- Martina Butler who was the first teen podcaster to receive national sponsorship for her podcast, EmoGirlTalk.
- Lauren Renner and Sarada Cleary who started the web site A Girls World.
It’s exciting to read about what girls are doing as content creators and collaborators. Obviously, technology provides expanded opportunities for teens of both sexes to make their ideas, art, music, and so on available to a world-wide audience.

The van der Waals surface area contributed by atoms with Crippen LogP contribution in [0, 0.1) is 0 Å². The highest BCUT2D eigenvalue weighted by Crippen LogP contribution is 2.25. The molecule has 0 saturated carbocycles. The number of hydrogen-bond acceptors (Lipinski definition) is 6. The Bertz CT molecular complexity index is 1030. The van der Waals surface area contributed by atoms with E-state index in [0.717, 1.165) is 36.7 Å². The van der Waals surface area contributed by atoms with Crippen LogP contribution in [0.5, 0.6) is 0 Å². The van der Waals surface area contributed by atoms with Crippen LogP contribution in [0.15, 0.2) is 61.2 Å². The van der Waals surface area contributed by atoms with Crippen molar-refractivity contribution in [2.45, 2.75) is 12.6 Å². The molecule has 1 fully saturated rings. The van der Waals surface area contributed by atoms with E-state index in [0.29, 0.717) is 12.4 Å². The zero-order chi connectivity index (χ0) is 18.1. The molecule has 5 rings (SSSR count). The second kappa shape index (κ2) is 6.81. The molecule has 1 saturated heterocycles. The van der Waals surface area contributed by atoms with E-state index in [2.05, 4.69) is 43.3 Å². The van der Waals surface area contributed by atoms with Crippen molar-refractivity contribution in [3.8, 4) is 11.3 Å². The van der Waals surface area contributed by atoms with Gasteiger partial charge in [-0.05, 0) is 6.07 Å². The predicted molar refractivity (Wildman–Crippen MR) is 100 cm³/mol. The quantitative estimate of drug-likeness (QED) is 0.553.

At first when reading the article I thought, Wow, this is a great way to help teen girls succeed in the area of empowerment as outlined in the developmental assets by the Search Institute. Then I thought, I wonder how this translates into the technology-based programs and services libraries provide all teens (boys and girls)? Are libraries giving teens the kinds of opportunities to create and collaborate that they want and need? Then I wondered, what would it look like if the library did provide these programs that were very specifically focused on content creation and collaboration? Would it mean simply making sure all teens have the ability to create and collaborate on library computers? Does it mean the library should definitely host blogs, wikis, and such that teens can add to? Does a library give all teens the chance to teach younger children about online content creation and collaboration?